Title: Selection of pecan shell based activated carbons for removal of organic and inorganic impurities from simulated well-water Authors
|Niandou, Mohamed A -|
|Bansode, Rishipal -|
|Yu, Jianmei -|
|Rehrah, Djaafar -|
|Ahmedna, Mohamed -|
Submitted to: Journal of Environmental Quality
Publication Type: Peer Reviewed Journal
Publication Acceptance Date: January 29, 2013
Publication Date: March 1, 2013
Citation: Niandou, M.S., Novak, J.M., Bansode, R.R., Yu, J., Rehrah, D., Ahmedna, M. 2013. Selection of pecan shell based activated carbons for removal of organic and inorganic impurities from simulated well-water. Journal of Environmental Quality. 42(3): 902-911. Interpretive Summary: The annual production of nutshell wastes in the USA is very large. In fact, almost 1.5 million tons of nutshell wastes are produced. While some of the nutshell wastes are burned as a fuel source, much of the shell wastes are processed into activated carbon for use by the water purification industry. Pecan shell wastes are plentiful in the southeastern USA, so this material can be processed into activated carbon material. Activating carbon from pecan shell waste is complicated, and the conditions needed to produce material capable of sorbing different pollutants have not been fully explored. Our research was designed to process pecan shell wastes into activated carbon and then determine which processing conditions caused the greatest ability to sorb chemical pollutants. Laboratory experiments revealed that acid and base-like chemicals along with steam treatment, and pyrolyzed at high temperatures (700 degree Celsius) were particularly effective at modifying the surface chemistry of the activated pecan shell carbons. In laboratory sorption studies, the activated pecan shell material was mixed with inorganic and organic chemicals that are known drinking water pollutants. For comparison, additional sorption experiments were conducted using commercially available activated carbon. Base-activated material was more effective at sorbing the pollutants than the commercially available sorbent material. Our results showed that pecan shell wastes can be processed, under the proper conditions, into activated carbon capable of effectively sorbing example pollutants in drinking water sources.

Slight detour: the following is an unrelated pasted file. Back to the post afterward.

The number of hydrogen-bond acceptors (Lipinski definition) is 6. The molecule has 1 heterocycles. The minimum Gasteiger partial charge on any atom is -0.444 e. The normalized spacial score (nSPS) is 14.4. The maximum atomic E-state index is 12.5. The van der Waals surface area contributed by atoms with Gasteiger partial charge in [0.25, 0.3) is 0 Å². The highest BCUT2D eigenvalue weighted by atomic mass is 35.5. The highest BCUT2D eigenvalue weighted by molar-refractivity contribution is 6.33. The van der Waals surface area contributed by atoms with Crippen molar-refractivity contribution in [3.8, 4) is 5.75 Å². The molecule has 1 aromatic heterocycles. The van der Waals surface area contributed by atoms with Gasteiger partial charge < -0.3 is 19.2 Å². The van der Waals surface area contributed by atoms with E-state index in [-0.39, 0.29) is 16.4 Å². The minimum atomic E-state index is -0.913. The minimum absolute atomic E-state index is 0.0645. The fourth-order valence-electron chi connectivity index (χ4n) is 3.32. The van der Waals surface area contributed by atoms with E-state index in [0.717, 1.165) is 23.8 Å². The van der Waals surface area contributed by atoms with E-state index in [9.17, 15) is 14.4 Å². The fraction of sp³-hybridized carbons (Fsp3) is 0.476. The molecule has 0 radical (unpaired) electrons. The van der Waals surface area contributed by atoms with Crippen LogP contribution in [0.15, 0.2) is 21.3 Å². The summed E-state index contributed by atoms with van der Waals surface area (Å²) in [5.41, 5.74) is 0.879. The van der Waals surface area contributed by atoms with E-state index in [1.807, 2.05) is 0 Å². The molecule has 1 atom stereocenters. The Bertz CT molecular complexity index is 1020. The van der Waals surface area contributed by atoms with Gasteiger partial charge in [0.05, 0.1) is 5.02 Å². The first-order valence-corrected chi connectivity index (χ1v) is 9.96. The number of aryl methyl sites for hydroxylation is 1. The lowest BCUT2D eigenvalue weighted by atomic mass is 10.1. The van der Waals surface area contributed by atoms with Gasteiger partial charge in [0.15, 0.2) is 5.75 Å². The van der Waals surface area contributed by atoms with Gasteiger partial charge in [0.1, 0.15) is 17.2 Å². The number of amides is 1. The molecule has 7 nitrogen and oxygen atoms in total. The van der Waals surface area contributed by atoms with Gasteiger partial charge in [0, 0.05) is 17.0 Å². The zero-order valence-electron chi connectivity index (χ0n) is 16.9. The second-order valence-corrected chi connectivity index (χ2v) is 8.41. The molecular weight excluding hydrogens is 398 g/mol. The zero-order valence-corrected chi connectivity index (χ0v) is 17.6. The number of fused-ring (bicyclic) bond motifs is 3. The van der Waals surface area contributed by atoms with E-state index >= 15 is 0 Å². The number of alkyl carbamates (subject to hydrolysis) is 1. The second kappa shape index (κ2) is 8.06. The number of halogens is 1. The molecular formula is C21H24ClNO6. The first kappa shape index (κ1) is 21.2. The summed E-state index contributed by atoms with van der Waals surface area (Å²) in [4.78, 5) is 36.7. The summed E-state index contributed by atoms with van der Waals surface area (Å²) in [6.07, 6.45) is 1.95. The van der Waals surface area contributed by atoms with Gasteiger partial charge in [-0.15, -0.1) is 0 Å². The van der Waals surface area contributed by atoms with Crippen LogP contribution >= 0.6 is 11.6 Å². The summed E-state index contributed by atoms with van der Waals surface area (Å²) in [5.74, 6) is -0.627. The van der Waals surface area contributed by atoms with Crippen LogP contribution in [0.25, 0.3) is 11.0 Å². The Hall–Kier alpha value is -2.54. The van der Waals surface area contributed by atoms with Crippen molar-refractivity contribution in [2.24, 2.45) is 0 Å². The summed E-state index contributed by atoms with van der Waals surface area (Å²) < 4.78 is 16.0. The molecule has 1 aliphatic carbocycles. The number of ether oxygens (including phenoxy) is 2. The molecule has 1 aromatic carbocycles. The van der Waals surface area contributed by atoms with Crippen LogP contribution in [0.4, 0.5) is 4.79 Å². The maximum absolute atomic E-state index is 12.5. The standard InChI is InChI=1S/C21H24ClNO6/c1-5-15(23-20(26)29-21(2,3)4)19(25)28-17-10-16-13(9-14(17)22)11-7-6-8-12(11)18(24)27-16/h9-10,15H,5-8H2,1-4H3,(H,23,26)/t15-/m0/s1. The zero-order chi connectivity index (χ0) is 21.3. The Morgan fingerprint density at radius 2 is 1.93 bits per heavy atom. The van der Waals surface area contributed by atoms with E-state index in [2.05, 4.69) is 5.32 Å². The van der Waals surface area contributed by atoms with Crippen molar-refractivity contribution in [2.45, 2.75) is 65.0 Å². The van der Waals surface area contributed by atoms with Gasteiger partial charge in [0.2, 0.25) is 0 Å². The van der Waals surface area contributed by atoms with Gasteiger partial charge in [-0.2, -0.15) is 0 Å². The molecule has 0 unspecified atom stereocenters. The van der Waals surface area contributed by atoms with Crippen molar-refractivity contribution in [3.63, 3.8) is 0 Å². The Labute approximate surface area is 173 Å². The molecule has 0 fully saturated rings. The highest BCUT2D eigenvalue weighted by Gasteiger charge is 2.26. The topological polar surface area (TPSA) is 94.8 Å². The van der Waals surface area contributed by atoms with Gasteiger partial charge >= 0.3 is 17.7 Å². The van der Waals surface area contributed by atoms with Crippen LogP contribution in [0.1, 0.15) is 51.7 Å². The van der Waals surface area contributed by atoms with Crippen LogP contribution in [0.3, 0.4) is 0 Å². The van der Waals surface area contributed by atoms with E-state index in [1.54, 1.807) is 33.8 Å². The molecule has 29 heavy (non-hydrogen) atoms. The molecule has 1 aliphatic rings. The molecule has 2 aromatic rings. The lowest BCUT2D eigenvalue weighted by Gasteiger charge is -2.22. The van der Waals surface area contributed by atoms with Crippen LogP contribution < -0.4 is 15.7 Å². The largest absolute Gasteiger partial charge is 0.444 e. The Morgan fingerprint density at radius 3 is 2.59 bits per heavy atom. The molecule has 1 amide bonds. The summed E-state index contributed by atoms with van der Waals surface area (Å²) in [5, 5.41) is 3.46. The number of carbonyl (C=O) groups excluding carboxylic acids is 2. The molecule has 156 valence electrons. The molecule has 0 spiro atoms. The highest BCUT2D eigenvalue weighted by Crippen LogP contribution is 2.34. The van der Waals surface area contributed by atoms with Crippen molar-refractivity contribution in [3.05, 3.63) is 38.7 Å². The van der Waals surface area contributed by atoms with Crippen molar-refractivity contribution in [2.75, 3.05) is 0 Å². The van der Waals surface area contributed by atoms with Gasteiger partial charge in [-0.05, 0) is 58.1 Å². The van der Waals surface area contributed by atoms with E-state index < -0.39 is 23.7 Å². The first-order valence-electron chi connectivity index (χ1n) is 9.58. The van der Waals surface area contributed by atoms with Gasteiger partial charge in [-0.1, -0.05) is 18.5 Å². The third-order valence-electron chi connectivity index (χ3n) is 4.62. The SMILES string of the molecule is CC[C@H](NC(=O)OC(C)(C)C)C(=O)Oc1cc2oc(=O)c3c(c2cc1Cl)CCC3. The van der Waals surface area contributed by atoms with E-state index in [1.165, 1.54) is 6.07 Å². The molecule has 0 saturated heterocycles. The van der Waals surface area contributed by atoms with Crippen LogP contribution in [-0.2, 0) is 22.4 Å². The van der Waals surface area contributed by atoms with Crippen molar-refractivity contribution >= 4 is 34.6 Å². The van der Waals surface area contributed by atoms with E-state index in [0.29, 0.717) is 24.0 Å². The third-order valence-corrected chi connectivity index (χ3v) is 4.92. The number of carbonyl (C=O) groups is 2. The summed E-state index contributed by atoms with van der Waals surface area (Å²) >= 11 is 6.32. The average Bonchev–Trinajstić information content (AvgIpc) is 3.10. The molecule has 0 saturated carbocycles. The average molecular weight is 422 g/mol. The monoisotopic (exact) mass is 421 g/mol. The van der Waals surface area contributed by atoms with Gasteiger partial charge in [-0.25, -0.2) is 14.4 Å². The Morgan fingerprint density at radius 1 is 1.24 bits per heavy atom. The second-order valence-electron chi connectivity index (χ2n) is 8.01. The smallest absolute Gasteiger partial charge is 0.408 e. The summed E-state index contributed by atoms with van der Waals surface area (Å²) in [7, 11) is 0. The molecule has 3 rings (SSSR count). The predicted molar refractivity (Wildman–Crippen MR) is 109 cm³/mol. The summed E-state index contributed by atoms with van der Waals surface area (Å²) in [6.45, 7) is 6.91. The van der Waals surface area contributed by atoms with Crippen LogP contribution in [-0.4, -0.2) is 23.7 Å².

Technical Abstract: Activated carbons are a byproduct from pyrolysis and have value as a purifying agent. The effectiveness of activated carbons is dependent on feedstock selection and pyrolysis conditions that modify its surface properties. Therefore, pecan shell-based activated carbons (PSACs) were prepared by soaking shells in 50% volume per volume phosphoric acid or 25-50% of potassium hydroxide, sodium carbonate followed by pyrolysis at 400-700 degrees Celsius under a nitrogen atmosphere. Physically activated PSACs were produced by pyrolysis at 700 degrees Celsius under nitrogen followed by activation with either steam or carbon dioxide at 700-900 degrees Celsius. Physicochemical, surface and adsorption properties of the PSACs were compared to two commercially available activated carbons. PSACs average yield was about 20 and 34% for physically-activated and chemically-activated carbons, respectively. Acid-activated carbons exhibited higher surface area, bulk density, and lower ash content compared to steam or carbon dioxide activated carbons and the two commercial products. Base-activation led to the development of biochar with moderate to high surface area with surface charges suitable for adsorption of anionic species. Regardless of the activation method, PSACs had high total surface area ranging from 400 to 1,000 meters squared per gram, better pore size distribution, and more surface charges than commercial samples. Our results also showed that PSACs were effective in removing inorganic contaminants such as copper and nitrate as well as organic contaminants such as atrazine and metolachlor. This study showed that pyrolysis conditions and activation had a large influence on the PSACs surface characteristics, which can impact its effectiveness as a custom sorbent for targeted water contaminants.